Lifelong learning: a blessing or a curse?

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Let’s all be more productive, effectively chase our goals, and of course… continue to grow and learn! This seems to be one of the most important mantras of the 21st century. But is it justified? Dr. Jeltsen Peeters weighs up the options.

Lifelong learning for teachers

For any professional working with learners, I would lean towards ‘Yes, lifelong pursuit of learning is justified’.

When deciding what methods are most effective for supporting students, teachers should make use of objective information like research-based knowledge. It’s what sets professionals apart from novices who primarily (or solely) count on their intuition or subjective experiences. For example, since meta-review studies show that supporting metacognition and self-regulation is one of the most effective and well-studied teaching practices for improving academic performance, any professional teacher should get the chance to learn how to support student self-regulation.

So, yes, teachers should be lifelong learners, so they can continue to update their skills and knowledge. And just like students, teachers too can benefit from self-regulated learning skills.

Lifelong learning in society

Broadening the scope to citizens (including teachers in their function as citizens), I would say, ‘No, it is not justified to continuously push yourself or others to be even more productive, effective, etc.’. There are limits to it. After all, your well-being, health, and family goals are just as important as your professional and lifelong learning goals.

That being said, self-regulated learning skills will help any citizen become a lifelong learner – which will prepare them for a job market we may not yet know much about – and help them achieve some of their life goals, as well.

It’s no coincidence that both self-regulation and self-regulated learning (or ‘managing learning’) are two distinct competences within the LifeComp Framework. The framework identifies nine competences that are crucial for living and thriving in the 21st century.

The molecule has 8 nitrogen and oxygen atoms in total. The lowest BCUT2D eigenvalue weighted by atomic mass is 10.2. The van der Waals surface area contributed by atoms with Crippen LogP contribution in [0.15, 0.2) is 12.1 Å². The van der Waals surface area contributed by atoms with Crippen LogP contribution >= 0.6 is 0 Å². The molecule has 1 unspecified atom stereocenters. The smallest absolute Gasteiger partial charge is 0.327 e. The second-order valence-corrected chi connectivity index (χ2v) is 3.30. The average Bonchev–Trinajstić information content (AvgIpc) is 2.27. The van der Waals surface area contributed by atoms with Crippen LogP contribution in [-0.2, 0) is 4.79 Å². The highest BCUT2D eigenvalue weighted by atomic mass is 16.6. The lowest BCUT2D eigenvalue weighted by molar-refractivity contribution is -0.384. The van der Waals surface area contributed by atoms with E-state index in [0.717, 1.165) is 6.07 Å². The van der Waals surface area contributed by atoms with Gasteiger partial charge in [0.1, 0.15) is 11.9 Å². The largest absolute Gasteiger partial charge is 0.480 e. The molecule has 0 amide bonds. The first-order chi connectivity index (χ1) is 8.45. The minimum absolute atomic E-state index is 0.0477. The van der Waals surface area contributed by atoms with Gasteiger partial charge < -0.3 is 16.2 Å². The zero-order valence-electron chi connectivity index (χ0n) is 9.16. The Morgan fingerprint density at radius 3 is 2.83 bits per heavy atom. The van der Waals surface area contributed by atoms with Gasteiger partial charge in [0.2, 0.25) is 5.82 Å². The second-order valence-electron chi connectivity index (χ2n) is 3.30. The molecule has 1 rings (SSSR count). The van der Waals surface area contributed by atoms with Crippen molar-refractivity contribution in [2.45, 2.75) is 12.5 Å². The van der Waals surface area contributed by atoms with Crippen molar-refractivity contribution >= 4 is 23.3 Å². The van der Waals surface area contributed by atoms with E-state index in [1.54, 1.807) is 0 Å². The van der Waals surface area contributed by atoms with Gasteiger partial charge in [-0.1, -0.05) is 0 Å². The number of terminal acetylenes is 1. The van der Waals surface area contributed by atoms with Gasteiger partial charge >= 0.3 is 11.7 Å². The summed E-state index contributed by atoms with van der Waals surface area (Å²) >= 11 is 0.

Self-regulated learning: more than a hype

The interest in self-regulated learning is not just a research and policy hype. How can it be if it has been studied for decades already? In fact, self-regulated learning lies at the heart of learning. Teachers facing various challenges look at self-regulated learning in order to:

  • help at-risk students learn to their maximum capacity (inclusive education);
  • support students when learning from a distance (home education during pandemic);
  • help students deal with more autonomy in bigger class groups;
  • help students learn outside and after school (dual learning and lifelong learning);
  • support students to better study for the exams (increased academic achievement);
  • boost learning during student collaboration (co-regulation);
  • better coach students in student-centred classroom practices (personalised education);
  • prevent and cope with disengaged students (early school leaving).

There are plenty of reasons why teachers might be motivated to invest in students’ self-regulated learning. But motivation alone is insufficient.

Firstly, teachers should find out what self-regulated learning really is (and what it is not), how they can recognise it in their students, and how to then choose the most effective strategy to promote it. Luckily, research offers lots of answers already.

Secondly, we should support teachers in translating that knowledge into their own practice. We should help them set goals that are realistic and motivating for them, translate them into concrete plans, seek help when needed, self-observe, readjust, manage emotions and motivation… you get the point, right?

Teachers should also be able to benefit from strong self-regulated learning skills. And we should do everything in our power to further empower them.                                                                                   

For more information on the topic, check out this video.

Jeltsen Peeters

Dr. Jeltsen Peeters works in the interesting area of research, policy and practice. She currently works for GO! Education in the Flemish Community, where she supports the implementation of self-regulated learning. As co-founder of the Self-Regulated Learning Collective and active advisory board member of multiple research projects, she continues to help bridge the research-practice gap.